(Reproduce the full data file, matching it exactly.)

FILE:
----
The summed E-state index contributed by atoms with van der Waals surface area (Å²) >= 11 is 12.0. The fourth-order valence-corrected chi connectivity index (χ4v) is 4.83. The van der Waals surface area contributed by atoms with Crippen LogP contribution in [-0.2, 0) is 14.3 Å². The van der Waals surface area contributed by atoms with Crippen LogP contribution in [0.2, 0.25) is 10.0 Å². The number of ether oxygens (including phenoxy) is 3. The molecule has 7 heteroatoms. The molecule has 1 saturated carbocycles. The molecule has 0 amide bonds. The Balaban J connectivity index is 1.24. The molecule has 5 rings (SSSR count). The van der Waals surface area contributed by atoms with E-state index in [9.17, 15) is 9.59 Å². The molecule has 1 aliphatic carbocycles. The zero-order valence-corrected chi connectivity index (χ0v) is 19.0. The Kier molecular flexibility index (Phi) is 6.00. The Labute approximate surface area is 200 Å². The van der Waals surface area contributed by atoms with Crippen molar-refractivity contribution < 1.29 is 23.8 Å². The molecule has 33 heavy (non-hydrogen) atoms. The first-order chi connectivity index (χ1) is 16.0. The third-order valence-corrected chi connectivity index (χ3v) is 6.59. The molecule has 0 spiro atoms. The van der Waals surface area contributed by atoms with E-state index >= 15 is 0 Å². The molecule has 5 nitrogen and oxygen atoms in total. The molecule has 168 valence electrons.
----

The summed E-state index contributed by atoms with van der Waals surface area (Å²) >= 11 is 12.0. The fourth-order valence-corrected chi connectivity index (χ4v) is 4.83. The van der Waals surface area contributed by atoms with Crippen LogP contribution in [-0.2, 0) is 14.3 Å². The van der Waals surface area contributed by atoms with Crippen LogP contribution in [0.2, 0.25) is 10.0 Å². The number of ether oxygens (including phenoxy) is 3. The molecule has 7 heteroatoms. The molecule has 1 saturated carbocycles. The molecule has 0 amide bonds. The Balaban J connectivity index is 1.24. The molecule has 5 rings (SSSR count). The van der Waals surface area contributed by atoms with E-state index in [9.17, 15) is 9.59 Å². The molecule has 1 aliphatic carbocycles. The zero-order valence-corrected chi connectivity index (χ0v) is 19.0. The Kier molecular flexibility index (Phi) is 6.00. The Labute approximate surface area is 200 Å². The van der Waals surface area contributed by atoms with Crippen molar-refractivity contribution < 1.29 is 23.8 Å². The molecule has 33 heavy (non-hydrogen) atoms. The first-order chi connectivity index (χ1) is 16.0. The third-order valence-corrected chi connectivity index (χ3v) is 6.59. The molecule has 0 spiro atoms. The van der Waals surface area contributed by atoms with E-state index >= 15 is 0 Å². The molecule has 5 nitrogen and oxygen atoms in total. The molecule has 168 valence electrons.